US Army’s Upgraded IVAS Next-Gen Goggles Complete Squad-Level Testing

The US Army has completed squad-level assessments for the latest, upgraded version of its Integrated Visual Augmentation System (IVAS).

According to Program Executive Office Soldier spokesperson David Patterson, troops from the 1st Brigade Combat Team, 10th Mountain Division recently tested the so-called IVAS 1.2 to see if its design modifications will be enough to support combat operations.

“The purpose [of the assessment] is to measure system performance to ensure the phase 2 IVAS 1.2 prototype systems continue to meet design objectives,” Patterson told Breaking Defense.

The first iterations of the next-generation goggles were marred with difficulties after soldiers complained of disorientation, dizziness, and nausea after using the device.

The spokesperson did not disclose initial findings from the squad-level testing, but said there are currently “no issues” in terms of “producibility” of the goggles.

In July and December 2023, the US Army announced that it had received the first and second batches of 20 and 10 IVAS 1.2 prototypes to undergo user trials.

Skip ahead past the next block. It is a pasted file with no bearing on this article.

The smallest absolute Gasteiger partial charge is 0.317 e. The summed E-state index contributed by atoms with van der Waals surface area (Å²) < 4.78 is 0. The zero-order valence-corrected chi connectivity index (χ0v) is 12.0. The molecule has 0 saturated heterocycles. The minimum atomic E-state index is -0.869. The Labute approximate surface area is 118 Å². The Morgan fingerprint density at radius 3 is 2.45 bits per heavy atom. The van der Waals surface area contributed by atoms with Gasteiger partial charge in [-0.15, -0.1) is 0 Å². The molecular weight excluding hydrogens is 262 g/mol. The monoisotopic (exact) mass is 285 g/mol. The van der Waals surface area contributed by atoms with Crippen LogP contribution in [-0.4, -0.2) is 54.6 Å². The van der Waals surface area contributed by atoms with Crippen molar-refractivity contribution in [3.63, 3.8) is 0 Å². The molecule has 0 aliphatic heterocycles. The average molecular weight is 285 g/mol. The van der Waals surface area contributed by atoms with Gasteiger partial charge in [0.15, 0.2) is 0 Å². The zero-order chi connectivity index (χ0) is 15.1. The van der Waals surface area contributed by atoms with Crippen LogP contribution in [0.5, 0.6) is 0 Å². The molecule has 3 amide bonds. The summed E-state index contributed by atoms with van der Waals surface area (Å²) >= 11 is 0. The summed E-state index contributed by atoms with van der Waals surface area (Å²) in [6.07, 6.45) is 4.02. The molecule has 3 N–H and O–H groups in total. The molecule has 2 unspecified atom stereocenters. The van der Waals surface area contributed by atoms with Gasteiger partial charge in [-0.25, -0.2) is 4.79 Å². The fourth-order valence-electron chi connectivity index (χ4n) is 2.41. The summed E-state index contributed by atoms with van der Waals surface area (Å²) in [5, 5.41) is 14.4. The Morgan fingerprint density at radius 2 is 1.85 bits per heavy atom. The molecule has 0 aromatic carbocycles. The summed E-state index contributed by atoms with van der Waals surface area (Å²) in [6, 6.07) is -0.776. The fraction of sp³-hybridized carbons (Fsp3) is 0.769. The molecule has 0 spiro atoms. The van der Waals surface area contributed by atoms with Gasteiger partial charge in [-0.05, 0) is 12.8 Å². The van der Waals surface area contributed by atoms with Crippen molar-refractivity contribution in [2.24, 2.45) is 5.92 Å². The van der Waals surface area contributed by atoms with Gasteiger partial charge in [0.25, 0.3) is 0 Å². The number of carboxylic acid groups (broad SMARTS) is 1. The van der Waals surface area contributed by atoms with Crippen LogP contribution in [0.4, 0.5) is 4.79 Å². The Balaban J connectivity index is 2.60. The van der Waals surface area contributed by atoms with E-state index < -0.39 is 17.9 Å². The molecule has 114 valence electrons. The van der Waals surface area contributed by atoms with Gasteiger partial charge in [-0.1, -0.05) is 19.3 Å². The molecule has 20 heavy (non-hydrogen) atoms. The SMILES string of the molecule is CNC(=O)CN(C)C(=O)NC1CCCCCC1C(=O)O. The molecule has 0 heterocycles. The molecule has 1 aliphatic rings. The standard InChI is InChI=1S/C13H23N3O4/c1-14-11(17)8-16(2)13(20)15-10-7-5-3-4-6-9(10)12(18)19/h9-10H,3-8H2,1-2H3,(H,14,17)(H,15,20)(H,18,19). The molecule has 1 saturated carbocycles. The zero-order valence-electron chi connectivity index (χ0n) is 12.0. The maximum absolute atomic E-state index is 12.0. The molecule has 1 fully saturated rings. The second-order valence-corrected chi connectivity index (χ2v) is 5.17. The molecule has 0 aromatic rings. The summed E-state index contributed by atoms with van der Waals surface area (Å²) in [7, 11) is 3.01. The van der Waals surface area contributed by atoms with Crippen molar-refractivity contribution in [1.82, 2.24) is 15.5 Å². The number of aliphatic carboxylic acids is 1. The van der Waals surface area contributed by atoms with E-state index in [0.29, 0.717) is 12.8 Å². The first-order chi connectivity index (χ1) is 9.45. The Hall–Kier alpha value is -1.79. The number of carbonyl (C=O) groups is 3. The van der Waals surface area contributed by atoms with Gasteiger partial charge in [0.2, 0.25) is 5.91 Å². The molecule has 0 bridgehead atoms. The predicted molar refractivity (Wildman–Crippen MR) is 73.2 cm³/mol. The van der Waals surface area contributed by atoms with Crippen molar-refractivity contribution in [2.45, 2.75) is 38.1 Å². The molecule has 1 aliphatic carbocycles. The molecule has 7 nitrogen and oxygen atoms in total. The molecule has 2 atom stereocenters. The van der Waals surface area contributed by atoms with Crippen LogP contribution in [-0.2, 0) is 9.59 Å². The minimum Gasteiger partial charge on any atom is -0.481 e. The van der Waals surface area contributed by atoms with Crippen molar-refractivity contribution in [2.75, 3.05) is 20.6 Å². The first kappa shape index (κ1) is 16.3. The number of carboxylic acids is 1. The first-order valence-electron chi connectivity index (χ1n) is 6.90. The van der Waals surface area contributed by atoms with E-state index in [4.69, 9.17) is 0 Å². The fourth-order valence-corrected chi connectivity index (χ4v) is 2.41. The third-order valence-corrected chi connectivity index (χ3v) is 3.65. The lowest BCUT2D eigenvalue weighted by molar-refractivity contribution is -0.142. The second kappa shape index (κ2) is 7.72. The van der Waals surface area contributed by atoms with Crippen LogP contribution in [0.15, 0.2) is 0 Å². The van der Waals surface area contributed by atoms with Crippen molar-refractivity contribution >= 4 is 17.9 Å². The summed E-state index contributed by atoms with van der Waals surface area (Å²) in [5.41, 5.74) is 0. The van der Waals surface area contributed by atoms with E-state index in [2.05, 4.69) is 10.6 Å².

Design Changes

The IVAS goggle is a militarized version of Microsoft’s HoloLens 2 designed to revolutionize how soldiers perform on the battlefield.

Performance issues have caused the army and its developer to produce three iterations – the 1.0, 1.1, and the 1.2, which now features a 60-degree field-of-view.

Unlike previous versions, the IVAS 1.2 has a flat design that allows soldiers to easily flip it up and is reportedly more comfortable.

The computer puck has also been moved to the back of the helmet and the connecting cord is shorter.

Additionally, the IVAS 1.2 has a new low-light sensor that improves its performance in the dark.

“This new version, 1.2, we think it’s really going to hit the mark in terms of what we need to put out there for our soldiers to give them the situational awareness and the leap-ahead capability they need to stay ahead of our peers,” project manager Col. Anthony Gibbs said last year.

IVAS 1.2
Design comparison between the IVAS 1.2 (left) and the IVAS 1.0 (right). Photo: Jason Amadi/US Army

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